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Abu Dhabi, UAEMonday 17 December 2018

Doha Bank cuts UAE jobs amid ongoing Qatar crisis

Around 10 jobs have been cut, with other staff being put on unpaid leave, according to sources

Doha Bank is said to have cut staff in the UAE as the fallout continues from Qatar's rift with its Arab neighbours
Doha Bank is said to have cut staff in the UAE as the fallout continues from Qatar's rift with its Arab neighbours

Qatar’s fifth-biggest lender has cut around 10 jobs in the United Arab Emirates according to sources, as the country's rift with its Arab neighbours continues to deepen.

Doha Bank is also said to be planning to put some staff in the region on unpaid leave, Reuters reported.

One source said around 100 staff could be put on leave, while another said it might be as high as 200, although the sources said the final number might be different.

The bank will decide by the end of the year whether to make those going on long-term leave redundant if conditions have not improved, according to two sources familiar with the matter.

The sources declined to be named as the matter is not yet public.

Doha Bank said the information was incorrect in a statement to Reuters, but declined to elaborate further. The bank employs 1,571 staff, according to its profile on Linkedin.

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Saudi Arabia, Egypt, the UAE and Bahrain severed diplomatic relations and transport ties with Qatar in June, accusing Qatar of backing terrorism, an allegation that Doha denies.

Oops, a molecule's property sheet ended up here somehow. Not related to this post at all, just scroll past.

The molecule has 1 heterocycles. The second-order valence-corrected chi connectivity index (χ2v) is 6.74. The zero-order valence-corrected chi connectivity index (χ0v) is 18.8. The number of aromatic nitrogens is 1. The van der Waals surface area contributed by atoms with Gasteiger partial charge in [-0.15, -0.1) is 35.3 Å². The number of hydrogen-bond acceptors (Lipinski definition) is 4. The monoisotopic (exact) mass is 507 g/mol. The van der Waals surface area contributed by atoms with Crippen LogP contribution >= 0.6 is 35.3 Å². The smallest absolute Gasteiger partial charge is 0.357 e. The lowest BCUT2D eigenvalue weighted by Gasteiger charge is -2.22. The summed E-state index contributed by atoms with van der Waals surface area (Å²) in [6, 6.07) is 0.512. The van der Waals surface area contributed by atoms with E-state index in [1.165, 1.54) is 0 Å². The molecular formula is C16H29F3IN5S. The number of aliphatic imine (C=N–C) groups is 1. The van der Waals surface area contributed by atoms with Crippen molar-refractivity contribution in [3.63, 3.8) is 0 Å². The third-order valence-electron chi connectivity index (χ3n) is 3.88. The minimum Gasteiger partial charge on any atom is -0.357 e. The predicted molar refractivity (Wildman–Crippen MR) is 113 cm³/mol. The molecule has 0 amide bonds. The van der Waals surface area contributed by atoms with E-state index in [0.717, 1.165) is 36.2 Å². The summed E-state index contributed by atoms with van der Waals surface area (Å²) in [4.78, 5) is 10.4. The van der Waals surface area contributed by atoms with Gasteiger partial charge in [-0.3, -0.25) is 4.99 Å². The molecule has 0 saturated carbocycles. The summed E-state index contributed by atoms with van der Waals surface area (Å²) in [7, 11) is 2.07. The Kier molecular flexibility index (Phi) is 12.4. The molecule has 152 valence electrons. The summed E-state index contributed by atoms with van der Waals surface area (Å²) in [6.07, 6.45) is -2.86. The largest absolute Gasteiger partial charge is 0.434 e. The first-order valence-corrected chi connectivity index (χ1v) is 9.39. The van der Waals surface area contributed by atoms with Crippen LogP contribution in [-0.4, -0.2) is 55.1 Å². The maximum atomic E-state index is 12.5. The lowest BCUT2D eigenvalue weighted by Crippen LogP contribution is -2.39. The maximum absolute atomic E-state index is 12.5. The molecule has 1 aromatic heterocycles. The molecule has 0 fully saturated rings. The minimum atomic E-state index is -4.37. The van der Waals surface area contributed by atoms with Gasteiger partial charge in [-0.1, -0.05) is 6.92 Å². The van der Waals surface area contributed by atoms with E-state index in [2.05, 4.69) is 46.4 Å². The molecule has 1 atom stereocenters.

The crisis has meant that banks from the other Arab states have been pulling deposits and loans from Qatari banks, raising their funding costs. Foreign customers’ deposits at banks in Qatar shrank to 157.2 billion riyals in July from 170.6 billion riyals in June, Qatari central bank data shows.

Also, regulators in the other Arab states have warned their banks about doing business with Qatar.

In July, the UAE central bank told local banks to apply enhanced due diligence for accounts held by Doha Bank and five other Qatari banks.

The UAE business of Doha Bank has been in talks to try to sell some of its assets, banking sources told Reuters last month.

Moody’s Investors Service last month changed its outlook on Qatar’s banking system to negative from stable, citing weakening operating conditions and continued funding pressures.

The crisis looks set to continue, after the UAE accused Qatar on Sunday of crushing the short-lived optimism that came after a phone call between the emir of Qatar and Saudi Arabia’s Crown Prince Mohammed bin Salman.

Saudi Arabia said that talks with Qatar had been suspended and accused Doha of issuing "false reports", just after the emir, Sheikh Tamim, called Prince Mohammed to initiate dialogue to resolve the dispute.

The Minister of State for Foreign Affairs, Dr Anwar Gargash, said the reports in Qatari media “interrupted our optimism for a real breakthrough” and that meant Qatar was now in a “worse situation”.